“The waves of death encompassed me, the torrents of destruction assailed me. . . This God—his way is perfect” (2 Samuel 22:5, 31).
After the loss of his ten children owing to a “natural disaster” (Job 1:19), Job said, “The Lord gave, and the Lord has taken away; blessed be the name of the Lord” (Job 1:21). At the end of the book, the inspired writer confirms Job’s understanding of what happened. He says Job’s brothers and sisters “comforted him for all the evil that the Lord had brought upon him” (Job 42:11). This has several crucial implications for us as we think about the calamity in the Indian Ocean.
1) Satan is not ultimate, God is.
Satan had a hand in Job’s misery, but not the decisive hand. God gave Satan permission to afflict Job (Job 1:12; 2:10). But Job and the writer of this book treat God as the ultimate and decisive cause. When Satan afflicts Job with sores, Job says to his wife, “Shall we receive good from God, and shall we not receive evil?” (Job 2:10), and the writer calls these satanic sores “the evil that the Lord had brought upon him” (Job 42:11). So Satan is real. Satan brings misery. But Satan is not ultimate or decisive. He is on a leash. He goes no farther than God decisively permits.
2) Even if Satan caused the earthquake in the Indian Ocean the day after Christmas, he is not the decisive cause of 100,000+ deaths, God is.
God claims power over tsunamis in Job 38:8 when he asks Job rhetorically, “Who shut in the sea with doors when it burst out from the womb . . . and said, ‘Thus far shall you come, and no farther, and here shall your proud waves be stayed’?” Psalm 89:8-9 says, “O Lord . . . you rule the raging of the sea; when its waves rise, you still them.” And Jesus himself has the same control today as he once did over the deadly threats of waves: “He . . . rebuked the wind and the raging waves, and they ceased, and there was a calm” (Luke 8:24). In other words, even if Satan caused the earthquake, God could have stopped the waves.
3) Destructive calamities in this world mingle judgment and mercy.
Their purposes are not simple. Job was a godly man and his miseries were not God’s punishment (Job 1:1, 8). Their design was purifying not punishment (Job 42:6). But we do not know the spiritual condition of Job’s children. Job was certainly concerned about them (Job 1:5). God may have taken their life in judgment. If that is true, then the same calamity proved in the end to be mercy for Job and judgment on his children. This is true of all calamities. They mingle judgment and mercy. They are both punishment and purification. Suffering, and even death, can be both judgment and mercy at the same time.
The clearest illustration of this is the death of Jesus. It was both judgment and mercy. It was judgment on Jesus because he bore our sins (not his own), and it was mercy toward us who trust him to bear our punishment (Galatians 3:13; 1 Peter 2:24) and be our righteousness (2 Corinthians 5:21). Another example is the curse that lies on this fallen earth. Those who do not believe in Christ experience it as judgment, but believers experience it as, merciful, though painful, preparation for glory. “The creation was subjected to futility, not willingly, but because of him who subjected it, in hope” (Romans 8:20). This is God’s subjection. This is why there are tsunamis.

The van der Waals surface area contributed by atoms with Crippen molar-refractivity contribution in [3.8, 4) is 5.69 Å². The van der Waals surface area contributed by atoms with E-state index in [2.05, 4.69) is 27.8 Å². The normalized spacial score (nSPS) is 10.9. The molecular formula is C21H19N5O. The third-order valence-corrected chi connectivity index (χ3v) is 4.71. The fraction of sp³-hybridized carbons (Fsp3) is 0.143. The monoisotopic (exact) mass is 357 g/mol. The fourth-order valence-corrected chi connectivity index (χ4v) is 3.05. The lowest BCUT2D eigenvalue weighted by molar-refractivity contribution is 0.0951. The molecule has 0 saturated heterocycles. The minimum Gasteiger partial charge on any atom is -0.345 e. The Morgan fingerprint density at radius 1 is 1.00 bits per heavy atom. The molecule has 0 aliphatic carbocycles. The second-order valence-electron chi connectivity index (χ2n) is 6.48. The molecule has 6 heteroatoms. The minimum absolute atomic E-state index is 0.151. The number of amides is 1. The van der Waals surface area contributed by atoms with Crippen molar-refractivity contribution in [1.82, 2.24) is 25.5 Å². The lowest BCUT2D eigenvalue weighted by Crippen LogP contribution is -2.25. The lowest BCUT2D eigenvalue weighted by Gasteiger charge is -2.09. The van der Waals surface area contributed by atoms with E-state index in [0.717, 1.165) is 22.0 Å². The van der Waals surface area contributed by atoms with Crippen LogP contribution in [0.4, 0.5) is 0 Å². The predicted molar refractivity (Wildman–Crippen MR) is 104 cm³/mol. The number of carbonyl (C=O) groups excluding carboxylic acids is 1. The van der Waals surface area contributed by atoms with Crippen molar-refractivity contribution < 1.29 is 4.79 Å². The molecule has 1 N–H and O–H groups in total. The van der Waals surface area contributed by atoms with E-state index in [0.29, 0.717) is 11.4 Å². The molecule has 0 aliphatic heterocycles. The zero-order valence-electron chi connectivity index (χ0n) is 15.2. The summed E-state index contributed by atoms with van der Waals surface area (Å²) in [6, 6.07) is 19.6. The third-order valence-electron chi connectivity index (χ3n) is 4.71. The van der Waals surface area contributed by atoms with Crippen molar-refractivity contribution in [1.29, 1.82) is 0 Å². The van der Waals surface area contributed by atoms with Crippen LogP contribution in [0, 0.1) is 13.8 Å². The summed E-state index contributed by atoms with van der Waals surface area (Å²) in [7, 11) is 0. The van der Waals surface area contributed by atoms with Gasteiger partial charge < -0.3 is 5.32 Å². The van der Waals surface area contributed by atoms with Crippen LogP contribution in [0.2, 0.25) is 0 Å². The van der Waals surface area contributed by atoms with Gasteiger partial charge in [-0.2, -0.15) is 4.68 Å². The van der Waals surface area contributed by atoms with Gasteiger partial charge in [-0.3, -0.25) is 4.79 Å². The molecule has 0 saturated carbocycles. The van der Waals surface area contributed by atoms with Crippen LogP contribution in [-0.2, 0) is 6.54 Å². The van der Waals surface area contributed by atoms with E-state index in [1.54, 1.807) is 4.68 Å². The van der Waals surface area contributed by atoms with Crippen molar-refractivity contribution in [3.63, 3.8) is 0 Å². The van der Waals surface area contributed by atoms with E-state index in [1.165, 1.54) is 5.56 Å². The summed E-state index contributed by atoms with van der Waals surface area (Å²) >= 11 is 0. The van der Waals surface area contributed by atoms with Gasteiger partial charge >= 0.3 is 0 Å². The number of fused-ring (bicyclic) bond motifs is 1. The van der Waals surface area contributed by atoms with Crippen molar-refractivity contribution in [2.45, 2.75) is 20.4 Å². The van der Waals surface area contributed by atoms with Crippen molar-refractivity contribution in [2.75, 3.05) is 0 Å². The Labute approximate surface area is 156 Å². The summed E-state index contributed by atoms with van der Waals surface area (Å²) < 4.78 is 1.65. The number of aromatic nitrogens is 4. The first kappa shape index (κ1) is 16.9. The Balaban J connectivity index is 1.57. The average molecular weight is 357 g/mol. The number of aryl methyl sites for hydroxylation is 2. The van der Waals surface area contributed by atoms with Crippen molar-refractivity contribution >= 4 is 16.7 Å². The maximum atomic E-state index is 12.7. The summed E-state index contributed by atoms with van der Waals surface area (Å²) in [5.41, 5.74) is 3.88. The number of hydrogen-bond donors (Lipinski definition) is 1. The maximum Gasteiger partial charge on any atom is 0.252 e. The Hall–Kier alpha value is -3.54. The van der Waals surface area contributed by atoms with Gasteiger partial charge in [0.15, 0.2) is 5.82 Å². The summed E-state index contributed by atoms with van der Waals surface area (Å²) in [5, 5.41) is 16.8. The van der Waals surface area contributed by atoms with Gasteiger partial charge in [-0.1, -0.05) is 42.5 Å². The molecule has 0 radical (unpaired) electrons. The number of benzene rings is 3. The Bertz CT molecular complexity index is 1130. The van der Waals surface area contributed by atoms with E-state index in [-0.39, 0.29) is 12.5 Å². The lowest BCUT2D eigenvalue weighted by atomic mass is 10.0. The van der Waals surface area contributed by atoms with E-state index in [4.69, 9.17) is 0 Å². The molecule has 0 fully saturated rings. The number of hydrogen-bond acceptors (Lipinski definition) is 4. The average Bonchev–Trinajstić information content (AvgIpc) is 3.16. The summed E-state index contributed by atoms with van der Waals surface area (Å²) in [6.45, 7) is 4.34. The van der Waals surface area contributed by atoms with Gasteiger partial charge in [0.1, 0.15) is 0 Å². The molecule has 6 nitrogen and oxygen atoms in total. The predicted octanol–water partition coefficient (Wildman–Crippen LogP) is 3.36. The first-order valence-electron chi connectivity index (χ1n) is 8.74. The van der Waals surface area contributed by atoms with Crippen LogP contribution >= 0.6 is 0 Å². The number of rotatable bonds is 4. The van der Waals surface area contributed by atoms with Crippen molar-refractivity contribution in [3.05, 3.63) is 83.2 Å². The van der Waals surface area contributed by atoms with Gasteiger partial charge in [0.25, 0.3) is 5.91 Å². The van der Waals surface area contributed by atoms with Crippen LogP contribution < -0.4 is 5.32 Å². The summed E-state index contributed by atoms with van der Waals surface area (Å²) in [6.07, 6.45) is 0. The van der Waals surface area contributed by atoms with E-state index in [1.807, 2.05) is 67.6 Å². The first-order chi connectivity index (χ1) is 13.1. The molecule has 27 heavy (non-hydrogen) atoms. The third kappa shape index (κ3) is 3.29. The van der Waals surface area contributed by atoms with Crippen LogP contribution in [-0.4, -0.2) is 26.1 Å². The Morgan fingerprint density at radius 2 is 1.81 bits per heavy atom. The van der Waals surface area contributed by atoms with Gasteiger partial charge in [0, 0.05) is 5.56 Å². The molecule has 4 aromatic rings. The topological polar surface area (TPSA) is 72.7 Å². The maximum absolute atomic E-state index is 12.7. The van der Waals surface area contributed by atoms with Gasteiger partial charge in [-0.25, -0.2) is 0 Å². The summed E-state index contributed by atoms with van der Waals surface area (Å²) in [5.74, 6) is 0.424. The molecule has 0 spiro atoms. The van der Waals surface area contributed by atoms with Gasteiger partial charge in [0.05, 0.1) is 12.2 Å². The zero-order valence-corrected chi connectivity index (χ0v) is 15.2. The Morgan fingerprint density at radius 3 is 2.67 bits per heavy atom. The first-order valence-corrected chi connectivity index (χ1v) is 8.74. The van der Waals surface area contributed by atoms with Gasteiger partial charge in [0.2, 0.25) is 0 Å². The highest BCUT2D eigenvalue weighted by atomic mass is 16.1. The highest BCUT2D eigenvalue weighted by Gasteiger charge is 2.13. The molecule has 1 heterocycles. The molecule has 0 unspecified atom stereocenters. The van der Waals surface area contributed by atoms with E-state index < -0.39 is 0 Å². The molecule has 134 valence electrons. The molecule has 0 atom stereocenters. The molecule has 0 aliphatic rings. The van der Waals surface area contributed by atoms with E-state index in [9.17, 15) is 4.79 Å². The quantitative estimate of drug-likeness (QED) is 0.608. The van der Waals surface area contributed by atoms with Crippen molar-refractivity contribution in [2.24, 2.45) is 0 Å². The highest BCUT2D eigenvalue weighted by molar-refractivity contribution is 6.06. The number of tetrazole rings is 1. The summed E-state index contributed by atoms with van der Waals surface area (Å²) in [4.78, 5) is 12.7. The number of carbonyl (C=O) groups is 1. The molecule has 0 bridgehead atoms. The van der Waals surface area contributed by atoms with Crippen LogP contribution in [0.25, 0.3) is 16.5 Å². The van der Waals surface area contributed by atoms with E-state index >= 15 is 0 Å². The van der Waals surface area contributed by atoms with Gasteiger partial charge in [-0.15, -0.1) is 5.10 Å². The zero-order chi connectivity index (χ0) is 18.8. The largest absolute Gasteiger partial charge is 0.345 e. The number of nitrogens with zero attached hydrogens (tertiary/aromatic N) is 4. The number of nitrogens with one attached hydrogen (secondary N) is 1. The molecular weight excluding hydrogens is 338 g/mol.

Who suffers from this fallen world of natural disasters? All of us, Christians included: “Not only the creation, but we ourselves, who have the firstfruits of the Spirit, groan inwardly as we wait eagerly for adoption as sons, the redemption of our bodies” (Romans 8:23). For those who cast themselves on the mercy of Christ these afflictions are “preparing for us an eternal weight of glory beyond all comparison” (2 Corinthians 4:17). And when death comes, it is a door to paradise. But for those who do not treasure Christ, suffering and death are God’s judgment. “It is time for judgment to begin at the household of God; and if it begins with us, what will be the outcome for those who do not obey the gospel of God?” (1 Peter 4:17).
For children, who are too young to process mentally the revelation of God in nature or Scripture, death is not the final word of judgment. God’s commitment to display his justice publicly means that he does not finally condemn sinful people who could not physically construe natural or special revelation (Romans 1:20). There is a difference between suppressing revelation that one can mentally comprehend (Romans 1:18), and not having a brain sufficient to comprehend it at all. Therefore, when small children suffer and die, we may not assume they are being punished or judged. No matter how horrible the suffering or death, God can turn it for their greater good.
4) The heart that Christ gives to his people feels compassion for those who suffer, no matter what their faith.
When the Bible says, “Weep with those who weep” (Romans 12:15), it does not add, “unless God caused the weeping.” Job’s comforters would have done better to weep with Job than talk so much. That does not change when we discover that Job’s suffering was ultimately from God. No, it is right to weep with those who suffer. Pain is pain, no matter who causes it. We are all sinners. Empathy flows not from the causes of pain, but the company of pain. And we are all in it together.
5) Finally, Christ calls us to show mercy to those who suffer, even if they do not deserve it.
That is the meaning of mercy—undeserved help. “Love your enemies, do good to those who hate you” (Luke 6:27). Therefore, pray earnestly for Scott Purser and his team as they investigate the best way that the Global Diaconate can mercifully respond with the love of Christ to the calamity around the Indian Ocean.
In the merciful hands of Almighty God,